The regional cuisines of Chinese cooking (Part 1 of 4)Written by Helen Fan
With China covering immense land within its boundaries, it is no surprise that there are many regional variations in Chinese cuisine. Traditionally, Chinese cooking is divided into five styles of regional cuisines. It is headed by 3 great schools of Peking to north, Szechuan to west, and Chekiang-Kiangsu to east. Fukien and Canton, of lesser importance cover southern region.
Peking: northern cuisine
The northern China presents a great contrast to rest of country. The North China Plain, edged by mountains to north, stretches away in west to borders of Inner Mongolia, and is crossed by infamous Yellow River . Due to its location, climate is harsh for much of year. The spring is dry and dusty, summer is hot and wet, and fall is calm, dry, and sunny, while winter is long and freezing cold. It is dramatically subject to drought from failure of late spring rains and to flood when Yellow River, for centuries unstable in its bed, floods over into low-lying countryside. Thus, lives and diets of people living in this region are dictated by these seasons.
Wheat is staple food, as opposed to rice in rest of China, due to harsh climate making it unsuitable to grow rice. Wheat flour is used to make dumplings, breads, steamed buns, noodles and large Chinese biscuits/pancakes. Meat is much more of a luxury up here, mostly eaten during festival times. Mutton and lamb are popular, most likely due to influence of neighboring Mongolians. Most northern family meals are dominated by vegetable dishes for economical reasons. Chinese cabbage is most popular vegetable, as it is most suited to be stored over winter. Dishes in general are much more plain, solid and nourishing. Soy sauce is used very generously. The use of leeks, onions, garlic, salted and pickled vegetables such as turnips, white radish and cabbages are important items in a rather monotonous diet.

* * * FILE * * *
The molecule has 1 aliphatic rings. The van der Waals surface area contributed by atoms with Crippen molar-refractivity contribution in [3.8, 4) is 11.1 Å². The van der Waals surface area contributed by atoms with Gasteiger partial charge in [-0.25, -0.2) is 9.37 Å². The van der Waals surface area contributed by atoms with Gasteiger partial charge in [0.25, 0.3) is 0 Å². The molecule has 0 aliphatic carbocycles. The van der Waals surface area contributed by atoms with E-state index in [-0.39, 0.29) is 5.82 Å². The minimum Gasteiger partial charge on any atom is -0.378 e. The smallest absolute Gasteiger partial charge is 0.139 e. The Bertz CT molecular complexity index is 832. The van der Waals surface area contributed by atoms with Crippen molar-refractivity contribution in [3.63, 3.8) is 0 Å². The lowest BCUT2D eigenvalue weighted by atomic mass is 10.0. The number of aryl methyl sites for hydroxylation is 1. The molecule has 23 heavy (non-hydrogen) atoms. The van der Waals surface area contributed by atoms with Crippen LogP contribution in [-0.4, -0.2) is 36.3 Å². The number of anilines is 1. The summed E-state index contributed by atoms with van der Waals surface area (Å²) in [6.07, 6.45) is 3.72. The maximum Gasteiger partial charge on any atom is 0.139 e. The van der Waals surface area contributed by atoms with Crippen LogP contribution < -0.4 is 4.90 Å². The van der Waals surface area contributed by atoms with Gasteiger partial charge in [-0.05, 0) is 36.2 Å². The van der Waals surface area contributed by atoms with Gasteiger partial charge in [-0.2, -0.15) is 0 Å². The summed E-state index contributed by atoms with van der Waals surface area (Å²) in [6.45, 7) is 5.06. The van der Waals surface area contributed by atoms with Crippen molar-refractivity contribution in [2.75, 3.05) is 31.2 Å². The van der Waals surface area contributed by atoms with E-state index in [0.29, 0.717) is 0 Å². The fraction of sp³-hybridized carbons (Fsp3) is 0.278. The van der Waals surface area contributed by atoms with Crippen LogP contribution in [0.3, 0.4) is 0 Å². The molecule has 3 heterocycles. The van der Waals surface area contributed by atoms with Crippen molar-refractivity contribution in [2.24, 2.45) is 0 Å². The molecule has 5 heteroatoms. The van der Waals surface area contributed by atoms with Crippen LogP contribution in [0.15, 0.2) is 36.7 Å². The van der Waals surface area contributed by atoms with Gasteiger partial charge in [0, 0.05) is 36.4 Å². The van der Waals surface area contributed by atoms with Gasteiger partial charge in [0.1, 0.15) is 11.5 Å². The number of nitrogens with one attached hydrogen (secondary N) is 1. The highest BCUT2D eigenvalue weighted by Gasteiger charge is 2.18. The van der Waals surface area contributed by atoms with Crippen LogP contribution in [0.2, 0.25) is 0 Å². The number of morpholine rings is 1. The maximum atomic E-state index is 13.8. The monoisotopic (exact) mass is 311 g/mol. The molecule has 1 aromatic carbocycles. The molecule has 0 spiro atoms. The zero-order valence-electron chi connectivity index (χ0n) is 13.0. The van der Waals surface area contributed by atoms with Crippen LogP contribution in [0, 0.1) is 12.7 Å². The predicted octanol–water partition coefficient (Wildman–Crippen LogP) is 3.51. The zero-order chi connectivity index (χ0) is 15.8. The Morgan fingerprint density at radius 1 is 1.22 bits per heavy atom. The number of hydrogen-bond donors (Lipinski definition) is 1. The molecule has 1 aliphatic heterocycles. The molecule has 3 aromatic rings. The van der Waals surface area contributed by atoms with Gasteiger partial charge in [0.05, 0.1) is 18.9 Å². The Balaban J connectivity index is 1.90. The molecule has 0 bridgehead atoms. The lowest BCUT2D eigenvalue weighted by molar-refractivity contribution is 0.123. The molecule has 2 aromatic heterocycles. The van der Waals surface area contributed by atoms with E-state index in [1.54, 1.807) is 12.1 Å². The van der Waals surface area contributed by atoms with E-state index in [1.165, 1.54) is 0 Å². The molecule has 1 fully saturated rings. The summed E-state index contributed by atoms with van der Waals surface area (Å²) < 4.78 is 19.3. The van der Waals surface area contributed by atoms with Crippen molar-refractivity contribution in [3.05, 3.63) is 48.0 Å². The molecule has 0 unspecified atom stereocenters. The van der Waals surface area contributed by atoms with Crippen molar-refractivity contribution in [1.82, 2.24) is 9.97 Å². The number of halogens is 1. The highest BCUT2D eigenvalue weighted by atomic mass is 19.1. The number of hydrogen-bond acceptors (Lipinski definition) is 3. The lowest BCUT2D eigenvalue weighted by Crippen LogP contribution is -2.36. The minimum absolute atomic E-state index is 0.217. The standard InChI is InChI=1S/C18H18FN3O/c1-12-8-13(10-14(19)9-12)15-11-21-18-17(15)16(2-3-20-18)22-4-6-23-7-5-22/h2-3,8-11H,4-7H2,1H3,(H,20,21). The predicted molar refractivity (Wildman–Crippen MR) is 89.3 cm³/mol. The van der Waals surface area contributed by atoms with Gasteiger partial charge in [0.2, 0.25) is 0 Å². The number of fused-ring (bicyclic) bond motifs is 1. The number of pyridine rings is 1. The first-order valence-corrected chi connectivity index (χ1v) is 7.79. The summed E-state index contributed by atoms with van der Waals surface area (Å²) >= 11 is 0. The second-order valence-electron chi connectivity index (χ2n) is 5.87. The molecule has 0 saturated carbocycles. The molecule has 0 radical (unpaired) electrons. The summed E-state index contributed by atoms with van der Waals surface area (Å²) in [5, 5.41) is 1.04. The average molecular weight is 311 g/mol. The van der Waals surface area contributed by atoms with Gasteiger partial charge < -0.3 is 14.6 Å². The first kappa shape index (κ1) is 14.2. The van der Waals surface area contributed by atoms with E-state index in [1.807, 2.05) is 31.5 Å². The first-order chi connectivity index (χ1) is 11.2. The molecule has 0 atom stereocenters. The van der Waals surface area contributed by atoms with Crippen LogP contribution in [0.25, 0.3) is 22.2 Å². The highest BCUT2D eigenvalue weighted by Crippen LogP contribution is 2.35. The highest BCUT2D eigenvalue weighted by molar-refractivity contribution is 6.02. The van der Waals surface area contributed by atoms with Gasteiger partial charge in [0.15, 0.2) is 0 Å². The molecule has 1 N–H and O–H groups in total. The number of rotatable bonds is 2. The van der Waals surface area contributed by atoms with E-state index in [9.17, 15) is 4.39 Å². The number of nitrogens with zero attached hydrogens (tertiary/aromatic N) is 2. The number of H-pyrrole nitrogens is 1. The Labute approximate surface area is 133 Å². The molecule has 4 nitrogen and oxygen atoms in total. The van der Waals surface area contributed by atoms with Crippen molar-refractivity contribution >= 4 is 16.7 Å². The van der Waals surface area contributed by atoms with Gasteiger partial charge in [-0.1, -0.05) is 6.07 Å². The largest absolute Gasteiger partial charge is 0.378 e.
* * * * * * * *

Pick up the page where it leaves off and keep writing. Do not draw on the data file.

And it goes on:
Wok this Way! (Part 1 of 5)Written by Helen Fan
Woks have been synonymous with Chinese cooking since emergence of Chinese cuisine. They have been used for some 3000 years in China for a variety of cooking methods, including stir frying, boiling, and steaming. A wok is a large, thin-walled, round-bottomed, metal cooking pan, and shaped like a shallow bowl with handles. The addition of a wooden rack and cover transforms wok into a steamer. Although woks come in sizes ranging from 10 to 32 inches in diameter, a wok that's 11 to 14 inches should suffice for use in a household kitchen.
With increasing popularity of Chinese cuisine, there are now many “Westernized” versions of wok. There is addition of a metal ring, which is set on top of a gas or electric stove to hold wok to prevent tipping. Some have a small flat bottom instead of traditional round bottom, for same reason. The new versions will get job done, but "traditonal" large round-bottomed woks are still, by far, preferred wok of choice.
Since essence of Chinese cuisine